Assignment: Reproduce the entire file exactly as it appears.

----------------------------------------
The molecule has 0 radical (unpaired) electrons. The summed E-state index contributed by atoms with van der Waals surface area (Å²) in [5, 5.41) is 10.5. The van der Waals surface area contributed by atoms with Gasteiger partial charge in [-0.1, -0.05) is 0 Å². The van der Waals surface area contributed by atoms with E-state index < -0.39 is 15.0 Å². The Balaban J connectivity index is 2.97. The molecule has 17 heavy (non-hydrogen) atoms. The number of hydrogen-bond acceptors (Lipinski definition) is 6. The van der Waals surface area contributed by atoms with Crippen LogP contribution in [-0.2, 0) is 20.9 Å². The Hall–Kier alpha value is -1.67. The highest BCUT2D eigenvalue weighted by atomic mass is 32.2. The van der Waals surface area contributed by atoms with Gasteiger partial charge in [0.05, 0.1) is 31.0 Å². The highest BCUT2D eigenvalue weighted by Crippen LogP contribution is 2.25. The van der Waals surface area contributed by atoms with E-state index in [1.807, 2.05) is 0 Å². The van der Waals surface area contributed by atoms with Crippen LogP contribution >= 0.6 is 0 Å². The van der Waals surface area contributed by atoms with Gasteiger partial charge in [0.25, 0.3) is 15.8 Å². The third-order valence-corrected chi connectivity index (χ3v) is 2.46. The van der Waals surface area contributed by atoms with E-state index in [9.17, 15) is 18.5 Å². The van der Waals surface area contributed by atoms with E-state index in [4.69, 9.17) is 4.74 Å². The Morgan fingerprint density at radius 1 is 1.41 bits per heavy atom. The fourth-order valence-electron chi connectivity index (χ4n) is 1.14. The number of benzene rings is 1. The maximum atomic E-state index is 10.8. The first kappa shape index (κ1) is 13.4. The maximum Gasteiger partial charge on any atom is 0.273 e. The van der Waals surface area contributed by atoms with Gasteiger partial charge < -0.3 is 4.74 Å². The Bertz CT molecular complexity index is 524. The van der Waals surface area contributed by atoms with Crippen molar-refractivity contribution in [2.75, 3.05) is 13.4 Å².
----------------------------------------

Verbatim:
The molecule has 0 radical (unpaired) electrons. The summed E-state index contributed by atoms with van der Waals surface area (Å²) in [5, 5.41) is 10.5. The van der Waals surface area contributed by atoms with Gasteiger partial charge in [-0.1, -0.05) is 0 Å². The van der Waals surface area contributed by atoms with E-state index < -0.39 is 15.0 Å². The Balaban J connectivity index is 2.97. The molecule has 17 heavy (non-hydrogen) atoms. The number of hydrogen-bond acceptors (Lipinski definition) is 6. The van der Waals surface area contributed by atoms with Crippen LogP contribution in [-0.2, 0) is 20.9 Å². The Hall–Kier alpha value is -1.67. The highest BCUT2D eigenvalue weighted by atomic mass is 32.2. The van der Waals surface area contributed by atoms with Gasteiger partial charge in [0.05, 0.1) is 31.0 Å². The highest BCUT2D eigenvalue weighted by Crippen LogP contribution is 2.25. The van der Waals surface area contributed by atoms with E-state index in [1.807, 2.05) is 0 Å². The van der Waals surface area contributed by atoms with Crippen LogP contribution >= 0.6 is 0 Å². The van der Waals surface area contributed by atoms with Gasteiger partial charge in [0.25, 0.3) is 15.8 Å². The third-order valence-corrected chi connectivity index (χ3v) is 2.46. The van der Waals surface area contributed by atoms with E-state index in [9.17, 15) is 18.5 Å². The van der Waals surface area contributed by atoms with E-state index in [4.69, 9.17) is 4.74 Å². The Morgan fingerprint density at radius 1 is 1.41 bits per heavy atom. The fourth-order valence-electron chi connectivity index (χ4n) is 1.14. The number of benzene rings is 1. The maximum atomic E-state index is 10.8. The first kappa shape index (κ1) is 13.4. The maximum Gasteiger partial charge on any atom is 0.273 e. The van der Waals surface area contributed by atoms with Gasteiger partial charge < -0.3 is 4.74 Å². The Bertz CT molecular complexity index is 524. The van der Waals surface area contributed by atoms with Crippen molar-refractivity contribution in [2.75, 3.05) is 13.4 Å².